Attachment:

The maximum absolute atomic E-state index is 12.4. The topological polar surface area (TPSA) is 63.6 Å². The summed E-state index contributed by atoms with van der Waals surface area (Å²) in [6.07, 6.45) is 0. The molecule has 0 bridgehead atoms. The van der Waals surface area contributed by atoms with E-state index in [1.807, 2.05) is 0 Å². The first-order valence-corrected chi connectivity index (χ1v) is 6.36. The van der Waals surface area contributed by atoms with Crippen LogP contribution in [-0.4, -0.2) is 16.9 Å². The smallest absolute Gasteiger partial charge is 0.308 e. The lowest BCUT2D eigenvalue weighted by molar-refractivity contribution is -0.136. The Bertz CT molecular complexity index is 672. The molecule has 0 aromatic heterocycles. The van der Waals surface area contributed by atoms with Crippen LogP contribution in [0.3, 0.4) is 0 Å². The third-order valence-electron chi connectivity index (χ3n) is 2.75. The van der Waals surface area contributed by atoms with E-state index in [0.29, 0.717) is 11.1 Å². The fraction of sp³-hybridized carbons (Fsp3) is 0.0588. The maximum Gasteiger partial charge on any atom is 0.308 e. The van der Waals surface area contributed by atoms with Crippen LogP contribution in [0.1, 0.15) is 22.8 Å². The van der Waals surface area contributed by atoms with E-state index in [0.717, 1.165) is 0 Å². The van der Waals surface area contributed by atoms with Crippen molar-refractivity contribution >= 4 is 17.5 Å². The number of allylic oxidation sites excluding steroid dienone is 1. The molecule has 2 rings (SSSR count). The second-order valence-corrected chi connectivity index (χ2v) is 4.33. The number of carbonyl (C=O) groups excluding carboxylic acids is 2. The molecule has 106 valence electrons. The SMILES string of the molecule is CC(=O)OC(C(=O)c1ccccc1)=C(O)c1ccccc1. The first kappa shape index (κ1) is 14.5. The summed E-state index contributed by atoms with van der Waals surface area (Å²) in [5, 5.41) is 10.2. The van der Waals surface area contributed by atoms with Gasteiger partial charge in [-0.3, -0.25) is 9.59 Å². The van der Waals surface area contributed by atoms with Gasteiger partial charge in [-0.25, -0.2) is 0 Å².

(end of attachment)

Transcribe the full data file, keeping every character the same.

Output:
The maximum absolute atomic E-state index is 12.4. The topological polar surface area (TPSA) is 63.6 Å². The summed E-state index contributed by atoms with van der Waals surface area (Å²) in [6.07, 6.45) is 0. The molecule has 0 bridgehead atoms. The van der Waals surface area contributed by atoms with E-state index in [1.807, 2.05) is 0 Å². The first-order valence-corrected chi connectivity index (χ1v) is 6.36. The van der Waals surface area contributed by atoms with Crippen LogP contribution in [-0.4, -0.2) is 16.9 Å². The smallest absolute Gasteiger partial charge is 0.308 e. The lowest BCUT2D eigenvalue weighted by molar-refractivity contribution is -0.136. The Bertz CT molecular complexity index is 672. The molecule has 0 aromatic heterocycles. The van der Waals surface area contributed by atoms with Crippen LogP contribution in [0.3, 0.4) is 0 Å². The third-order valence-electron chi connectivity index (χ3n) is 2.75. The van der Waals surface area contributed by atoms with E-state index in [0.29, 0.717) is 11.1 Å². The fraction of sp³-hybridized carbons (Fsp3) is 0.0588. The maximum Gasteiger partial charge on any atom is 0.308 e. The van der Waals surface area contributed by atoms with Crippen LogP contribution in [0.1, 0.15) is 22.8 Å². The van der Waals surface area contributed by atoms with E-state index in [0.717, 1.165) is 0 Å². The van der Waals surface area contributed by atoms with Crippen molar-refractivity contribution >= 4 is 17.5 Å². The number of allylic oxidation sites excluding steroid dienone is 1. The molecule has 2 rings (SSSR count). The second-order valence-corrected chi connectivity index (χ2v) is 4.33. The number of carbonyl (C=O) groups excluding carboxylic acids is 2. The molecule has 106 valence electrons. The SMILES string of the molecule is CC(=O)OC(C(=O)c1ccccc1)=C(O)c1ccccc1. The first kappa shape index (κ1) is 14.5. The summed E-state index contributed by atoms with van der Waals surface area (Å²) in [5, 5.41) is 10.2. The van der Waals surface area contributed by atoms with Gasteiger partial charge in [-0.3, -0.25) is 9.59 Å². The van der Waals surface area contributed by atoms with Gasteiger partial charge in [-0.25, -0.2) is 0 Å².